Jim’s sensing devices confirmed his description. We focused on a large white star, a mass of burning hydrogen. Jim detected helium on the surface of the glowing orb, an effect seen in a change of hue to a yellow light. Occasionally the star emitted matter from an internal explosion. The matter cooled as it sped off in space, and a tail formed with new elements. Jim identified carbon, nitrogen and silicon in the tails of several comets.
One night on our way home in the truck, under a clear and dark sky, he pulled over to the side of the road.
“What are you doing?”
“Get out,” he said.
“Why?” I asked, getting out. I thought, what had I done? Adams turned off the truck lights and got out as well. He walked in front of the vehicle, looking directly upwards and motioning for me to follow.
“See that?” he said, pointing to the brightest star in the sky. I could see it easily over the others.
“Very pretty,” I said.
“That’s the closest star beyond our sun. Do you know how far away it is?”
“It’s two and a half light years from here.” I must not have looked impressed. Adams changed his tone to convey amazement. “That means it takes two and a half years for that light to make it here!”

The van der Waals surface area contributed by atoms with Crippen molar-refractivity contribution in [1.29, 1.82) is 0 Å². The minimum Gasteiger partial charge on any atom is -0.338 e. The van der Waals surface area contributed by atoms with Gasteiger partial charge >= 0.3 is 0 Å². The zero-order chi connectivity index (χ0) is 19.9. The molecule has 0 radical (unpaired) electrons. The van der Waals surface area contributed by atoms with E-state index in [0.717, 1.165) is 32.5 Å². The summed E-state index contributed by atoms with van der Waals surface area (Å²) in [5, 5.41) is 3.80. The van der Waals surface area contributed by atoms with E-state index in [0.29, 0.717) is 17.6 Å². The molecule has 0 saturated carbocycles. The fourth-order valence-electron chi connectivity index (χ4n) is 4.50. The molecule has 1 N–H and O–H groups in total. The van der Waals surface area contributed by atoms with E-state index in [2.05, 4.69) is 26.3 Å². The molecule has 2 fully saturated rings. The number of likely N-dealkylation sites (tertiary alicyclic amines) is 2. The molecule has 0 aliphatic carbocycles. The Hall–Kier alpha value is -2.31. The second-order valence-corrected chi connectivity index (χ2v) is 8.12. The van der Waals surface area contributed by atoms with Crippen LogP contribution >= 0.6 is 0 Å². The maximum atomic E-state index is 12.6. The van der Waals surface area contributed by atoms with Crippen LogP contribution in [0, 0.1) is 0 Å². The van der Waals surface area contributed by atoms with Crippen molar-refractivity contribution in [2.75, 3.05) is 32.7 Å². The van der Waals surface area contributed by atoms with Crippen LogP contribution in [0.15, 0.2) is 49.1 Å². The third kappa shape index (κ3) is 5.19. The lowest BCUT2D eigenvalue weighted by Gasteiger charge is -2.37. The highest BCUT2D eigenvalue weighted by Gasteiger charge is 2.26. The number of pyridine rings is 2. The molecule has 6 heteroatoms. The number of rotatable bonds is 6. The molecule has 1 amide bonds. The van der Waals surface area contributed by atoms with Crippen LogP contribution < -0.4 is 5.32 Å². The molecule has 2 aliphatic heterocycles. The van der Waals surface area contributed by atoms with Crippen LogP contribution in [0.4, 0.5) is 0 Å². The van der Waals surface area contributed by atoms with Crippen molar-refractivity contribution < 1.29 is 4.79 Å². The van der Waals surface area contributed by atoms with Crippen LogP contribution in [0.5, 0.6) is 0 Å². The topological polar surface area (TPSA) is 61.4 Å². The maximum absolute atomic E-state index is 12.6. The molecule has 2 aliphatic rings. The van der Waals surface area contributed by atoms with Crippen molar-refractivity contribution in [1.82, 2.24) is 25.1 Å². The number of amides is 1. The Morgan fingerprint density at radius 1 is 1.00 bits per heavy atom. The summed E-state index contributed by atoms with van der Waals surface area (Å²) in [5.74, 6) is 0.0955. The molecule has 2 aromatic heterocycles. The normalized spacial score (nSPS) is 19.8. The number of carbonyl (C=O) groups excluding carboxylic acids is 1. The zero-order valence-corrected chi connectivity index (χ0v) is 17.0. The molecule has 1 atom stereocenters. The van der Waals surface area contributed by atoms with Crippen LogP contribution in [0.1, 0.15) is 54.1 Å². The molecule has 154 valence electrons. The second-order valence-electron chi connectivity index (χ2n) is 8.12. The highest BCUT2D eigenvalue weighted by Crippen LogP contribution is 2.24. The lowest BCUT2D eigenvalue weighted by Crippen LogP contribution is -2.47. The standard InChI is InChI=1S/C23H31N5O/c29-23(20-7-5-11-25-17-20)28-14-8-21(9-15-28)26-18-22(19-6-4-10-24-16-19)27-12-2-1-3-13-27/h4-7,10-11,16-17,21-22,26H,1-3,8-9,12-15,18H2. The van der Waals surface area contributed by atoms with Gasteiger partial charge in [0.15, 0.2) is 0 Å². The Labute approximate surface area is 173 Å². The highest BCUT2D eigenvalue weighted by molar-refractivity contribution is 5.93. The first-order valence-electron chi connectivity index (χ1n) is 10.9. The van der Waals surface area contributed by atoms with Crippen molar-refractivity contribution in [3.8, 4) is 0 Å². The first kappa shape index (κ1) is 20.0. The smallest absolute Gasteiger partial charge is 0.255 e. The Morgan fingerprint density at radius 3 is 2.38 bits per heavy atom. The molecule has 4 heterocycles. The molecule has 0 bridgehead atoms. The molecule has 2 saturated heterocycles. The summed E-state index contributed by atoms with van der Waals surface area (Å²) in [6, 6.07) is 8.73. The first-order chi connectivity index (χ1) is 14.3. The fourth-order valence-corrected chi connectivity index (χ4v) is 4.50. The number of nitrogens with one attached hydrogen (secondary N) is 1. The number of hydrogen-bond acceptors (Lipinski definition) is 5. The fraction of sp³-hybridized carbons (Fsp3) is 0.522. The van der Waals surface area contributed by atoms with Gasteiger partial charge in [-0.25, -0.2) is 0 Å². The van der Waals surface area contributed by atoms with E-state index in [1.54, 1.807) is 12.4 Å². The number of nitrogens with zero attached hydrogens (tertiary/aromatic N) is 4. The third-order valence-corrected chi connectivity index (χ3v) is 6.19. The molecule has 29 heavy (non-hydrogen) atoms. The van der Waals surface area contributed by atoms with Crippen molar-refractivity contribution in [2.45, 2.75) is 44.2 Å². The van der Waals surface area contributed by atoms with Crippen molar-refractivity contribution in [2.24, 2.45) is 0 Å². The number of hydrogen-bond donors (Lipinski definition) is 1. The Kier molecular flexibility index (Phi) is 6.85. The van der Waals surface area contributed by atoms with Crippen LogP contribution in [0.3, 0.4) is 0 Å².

“Long way, huh?” I appreciated the star more.
He pointed to the light and shook his head. “That star isn’t there. It’s somewhere else.”
“What do you mean?”
“It was there, in that exact spot, two and a half years ago. We’re looking at the light waves it emitted when it was there.”
“That’s how long it takes light to travel that kind of distance.”
We drove back to his house in silence. I looked out the window at all the different stars, wondering how many light years away they were and how far they had moved from the spots that I could see.

Adams often adjusted the rate of flow for the simulation. The more hydrogen molecules Jim introduced to the reactor, the faster time passed within the project. For his study time, Adams ran the reactor at a crawl or on minimal hydrogen release, as slowly as Jim could allow it. Crawl speed was the only time we could conduct studies. While the stars and planets on the monitors seemed to be standing still, they were experiencing time similar to us. Jim’s reactor could go much, much faster than crawl speed, which we did when Adams wanted to see the progression of a star or planet.